As used in the draft ordinance, public spaces include any outdoor property that is owned or leased by the City and County of Denver that is accessible to the public, and would generally include places like public streets and sidewalks and City parks. Those areas are limited only by the “non-obtrusive manner” requirement, which is defined fairly narrowly to allow any use that “does not render passageways impassable or hazardous.”

In addition to repealing any existing federal, state or local laws that conflict with the rights established by the ordinance, Initiative 300 makes it a civil rights violation—but not clearly defining what this means—for any agent of Denver (including police officers) to detain, cause to move, or otherwise violate the rights set forth above. In addition, non-governmental agencies, including individuals and service providers, may not violate the foregoing rights or in any way “harass, terrorize, threaten, or intimidate” any person exercising those rights.

Initiative 300, which would be the first in the country to codify a person’s right to live in public spaces, has attracted fierce support and even fiercer opposition. Indeed, as of April 5, 2019, the Denver Right to Survive Initiative Committee (in support of Initiative 300) had reported $81,514.68 in contributions, and Together Denver (opposed to Initiative 300) had reported $1,523,834.00 in total contributions.

Those in support of Initiative 300, which most recently added the American Civil Liberties Union (ACLU) of Colorado to its list of endorsers, stress that decriminalizing homelessness is the “first step toward a real solution, instead of the status quo—which we all know is not working,” referencing the Camping Ban’s purported effect of forcing those experiencing homelessness to move from safe, well-lit areas to unsafe places to avoid contact with law enforcement. Proponents note that Initiative 300 will not stop homeless people from having to follow the law, and address concerns regarding the broad definition of public spaces by noting that “most people without homes, like any people, do not want be somewhere they're not wanted, or somewhere they will run into conflict.”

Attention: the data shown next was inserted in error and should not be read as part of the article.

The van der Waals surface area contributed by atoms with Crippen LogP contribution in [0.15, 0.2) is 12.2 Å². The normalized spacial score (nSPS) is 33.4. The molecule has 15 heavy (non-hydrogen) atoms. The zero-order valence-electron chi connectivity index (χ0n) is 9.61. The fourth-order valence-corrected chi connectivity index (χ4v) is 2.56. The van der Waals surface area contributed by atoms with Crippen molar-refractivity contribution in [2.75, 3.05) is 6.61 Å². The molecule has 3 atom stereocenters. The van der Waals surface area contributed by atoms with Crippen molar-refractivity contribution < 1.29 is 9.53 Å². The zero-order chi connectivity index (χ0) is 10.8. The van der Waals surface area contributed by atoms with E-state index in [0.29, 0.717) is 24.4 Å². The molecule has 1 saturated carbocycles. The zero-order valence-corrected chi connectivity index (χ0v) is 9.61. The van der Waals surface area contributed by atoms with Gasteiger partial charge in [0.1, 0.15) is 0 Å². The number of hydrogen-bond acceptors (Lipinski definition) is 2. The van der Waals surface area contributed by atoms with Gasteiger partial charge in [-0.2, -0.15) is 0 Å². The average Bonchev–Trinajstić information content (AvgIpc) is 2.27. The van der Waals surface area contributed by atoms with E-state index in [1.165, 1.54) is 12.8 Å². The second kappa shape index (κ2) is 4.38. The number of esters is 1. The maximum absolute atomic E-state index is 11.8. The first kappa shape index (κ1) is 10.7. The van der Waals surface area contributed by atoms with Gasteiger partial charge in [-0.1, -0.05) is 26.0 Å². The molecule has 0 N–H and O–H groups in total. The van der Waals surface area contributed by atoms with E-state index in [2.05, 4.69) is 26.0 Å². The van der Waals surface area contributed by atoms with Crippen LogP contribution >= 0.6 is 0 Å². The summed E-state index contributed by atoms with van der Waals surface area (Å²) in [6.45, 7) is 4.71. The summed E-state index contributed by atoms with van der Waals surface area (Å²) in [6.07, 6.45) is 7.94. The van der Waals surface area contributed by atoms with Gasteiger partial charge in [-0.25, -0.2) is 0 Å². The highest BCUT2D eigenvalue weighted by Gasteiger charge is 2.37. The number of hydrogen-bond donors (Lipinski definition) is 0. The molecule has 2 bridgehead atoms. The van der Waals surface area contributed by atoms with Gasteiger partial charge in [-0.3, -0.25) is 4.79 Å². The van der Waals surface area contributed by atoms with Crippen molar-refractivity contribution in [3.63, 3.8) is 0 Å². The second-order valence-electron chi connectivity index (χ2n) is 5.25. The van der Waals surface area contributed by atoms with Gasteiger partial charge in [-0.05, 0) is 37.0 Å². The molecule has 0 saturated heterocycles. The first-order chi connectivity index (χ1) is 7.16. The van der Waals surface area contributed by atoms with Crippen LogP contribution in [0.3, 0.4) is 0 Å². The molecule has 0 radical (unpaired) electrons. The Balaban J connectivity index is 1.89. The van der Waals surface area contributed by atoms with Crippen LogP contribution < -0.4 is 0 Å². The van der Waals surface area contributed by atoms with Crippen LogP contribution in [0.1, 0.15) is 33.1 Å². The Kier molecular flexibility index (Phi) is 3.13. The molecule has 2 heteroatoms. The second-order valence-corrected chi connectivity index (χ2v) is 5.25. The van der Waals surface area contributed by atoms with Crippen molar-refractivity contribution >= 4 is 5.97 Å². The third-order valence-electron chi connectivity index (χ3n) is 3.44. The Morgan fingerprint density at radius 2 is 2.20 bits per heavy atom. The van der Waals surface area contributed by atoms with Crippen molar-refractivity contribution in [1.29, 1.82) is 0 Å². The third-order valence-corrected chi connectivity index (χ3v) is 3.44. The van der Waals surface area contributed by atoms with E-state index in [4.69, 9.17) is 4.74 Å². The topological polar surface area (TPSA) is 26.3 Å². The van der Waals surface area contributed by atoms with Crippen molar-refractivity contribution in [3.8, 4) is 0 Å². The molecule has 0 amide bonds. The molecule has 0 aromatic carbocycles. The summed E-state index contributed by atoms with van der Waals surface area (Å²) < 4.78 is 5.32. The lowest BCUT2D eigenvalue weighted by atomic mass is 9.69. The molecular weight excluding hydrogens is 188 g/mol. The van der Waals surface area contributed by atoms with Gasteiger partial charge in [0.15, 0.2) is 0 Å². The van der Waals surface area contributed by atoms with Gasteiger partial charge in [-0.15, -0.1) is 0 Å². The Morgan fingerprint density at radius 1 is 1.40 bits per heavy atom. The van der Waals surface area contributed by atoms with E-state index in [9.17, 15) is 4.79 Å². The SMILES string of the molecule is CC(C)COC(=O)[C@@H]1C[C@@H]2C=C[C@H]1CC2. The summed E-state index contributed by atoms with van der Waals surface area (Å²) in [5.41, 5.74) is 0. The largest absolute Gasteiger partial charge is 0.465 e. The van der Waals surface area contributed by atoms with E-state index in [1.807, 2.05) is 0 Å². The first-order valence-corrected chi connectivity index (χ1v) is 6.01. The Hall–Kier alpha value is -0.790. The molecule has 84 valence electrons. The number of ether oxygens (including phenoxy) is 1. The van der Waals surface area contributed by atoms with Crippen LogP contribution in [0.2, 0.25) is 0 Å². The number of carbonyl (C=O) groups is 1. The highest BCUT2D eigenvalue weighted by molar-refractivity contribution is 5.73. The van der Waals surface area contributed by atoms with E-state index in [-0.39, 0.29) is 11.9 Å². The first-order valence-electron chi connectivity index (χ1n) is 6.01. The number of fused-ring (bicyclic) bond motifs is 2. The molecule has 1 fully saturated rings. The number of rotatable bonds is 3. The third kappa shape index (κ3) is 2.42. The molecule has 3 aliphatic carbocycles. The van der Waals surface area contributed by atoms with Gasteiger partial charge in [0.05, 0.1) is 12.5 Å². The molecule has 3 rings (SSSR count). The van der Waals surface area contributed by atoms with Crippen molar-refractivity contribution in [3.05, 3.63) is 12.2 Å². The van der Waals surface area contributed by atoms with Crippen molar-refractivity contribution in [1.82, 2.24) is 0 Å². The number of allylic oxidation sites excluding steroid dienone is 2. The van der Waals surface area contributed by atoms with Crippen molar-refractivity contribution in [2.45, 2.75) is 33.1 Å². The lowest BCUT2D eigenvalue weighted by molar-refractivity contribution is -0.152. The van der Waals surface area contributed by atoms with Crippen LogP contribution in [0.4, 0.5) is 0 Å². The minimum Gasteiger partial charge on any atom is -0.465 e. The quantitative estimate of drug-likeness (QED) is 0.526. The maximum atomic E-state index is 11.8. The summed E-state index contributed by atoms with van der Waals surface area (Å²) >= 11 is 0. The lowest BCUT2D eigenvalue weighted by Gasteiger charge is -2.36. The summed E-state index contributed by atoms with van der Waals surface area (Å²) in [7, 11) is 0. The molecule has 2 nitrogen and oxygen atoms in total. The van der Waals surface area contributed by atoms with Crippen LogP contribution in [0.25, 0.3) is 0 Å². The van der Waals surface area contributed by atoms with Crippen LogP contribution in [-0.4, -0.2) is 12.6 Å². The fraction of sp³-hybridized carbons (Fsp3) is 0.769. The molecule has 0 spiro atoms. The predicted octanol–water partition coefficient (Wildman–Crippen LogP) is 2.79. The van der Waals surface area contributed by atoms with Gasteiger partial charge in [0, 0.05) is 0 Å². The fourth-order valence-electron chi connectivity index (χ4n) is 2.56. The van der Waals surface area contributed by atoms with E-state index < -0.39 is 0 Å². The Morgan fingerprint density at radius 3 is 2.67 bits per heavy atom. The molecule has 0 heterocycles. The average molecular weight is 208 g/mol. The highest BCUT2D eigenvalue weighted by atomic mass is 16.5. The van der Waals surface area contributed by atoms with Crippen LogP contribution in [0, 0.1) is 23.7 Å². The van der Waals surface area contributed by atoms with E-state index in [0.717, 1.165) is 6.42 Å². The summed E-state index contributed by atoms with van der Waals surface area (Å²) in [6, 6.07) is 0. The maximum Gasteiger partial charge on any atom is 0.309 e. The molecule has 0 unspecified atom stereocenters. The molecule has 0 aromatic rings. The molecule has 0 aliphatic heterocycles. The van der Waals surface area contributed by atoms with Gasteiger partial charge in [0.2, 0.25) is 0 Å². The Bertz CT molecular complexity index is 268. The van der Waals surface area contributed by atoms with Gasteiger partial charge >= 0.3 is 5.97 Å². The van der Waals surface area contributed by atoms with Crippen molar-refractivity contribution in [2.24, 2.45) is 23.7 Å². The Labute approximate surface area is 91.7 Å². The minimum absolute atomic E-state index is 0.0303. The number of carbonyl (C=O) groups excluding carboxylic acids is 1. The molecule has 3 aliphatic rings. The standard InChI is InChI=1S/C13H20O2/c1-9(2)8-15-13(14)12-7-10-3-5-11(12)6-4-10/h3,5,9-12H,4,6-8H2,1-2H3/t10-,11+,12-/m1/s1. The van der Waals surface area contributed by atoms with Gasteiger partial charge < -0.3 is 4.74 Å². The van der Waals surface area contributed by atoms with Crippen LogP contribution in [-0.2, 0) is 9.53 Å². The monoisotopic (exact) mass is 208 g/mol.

The “Together Denver” opposition group, which also published an extensive list of its endorsers, cites public health and safety concerns related to the limited enforcement actions that may be taken by City officials as a primary reason to vote against the measure, as well as the possible negative impacts on the public spaces in which occupancy would be protected. The opposition group also points out a number of flaws in the draft language of the ordinance—including concern that making it unlawful for individuals and entities to “harass, terrorize, threaten, or intimidate” may curtail outreach workers and first responders from approaching those in need of assistance, for fear of being sued under the ordinance.

Other opponents to Initiative 300 include services providers such as the Denver Rescue Mission, although many other service providers have declined to take a position at all on the measure. In a statement issued by the Homeless Leadership Council, which consists of executives of nine homeless service providers, the council noted that both the impact of the campaign and the possible impact of the ordinance (if approved) are detrimental to the community, and expressed disappointment that the money raised for the campaign means “that financial resources are being diverted from services, and further stigmatizing people experiencing homelessness, instead of investing in the multitude of real solutions that our organizations are providing daily.”

For more information on this and other measures on the ballet for May 7, refer to the Denver Elections Division Voter and Election Information page:

To read the original alert please click here.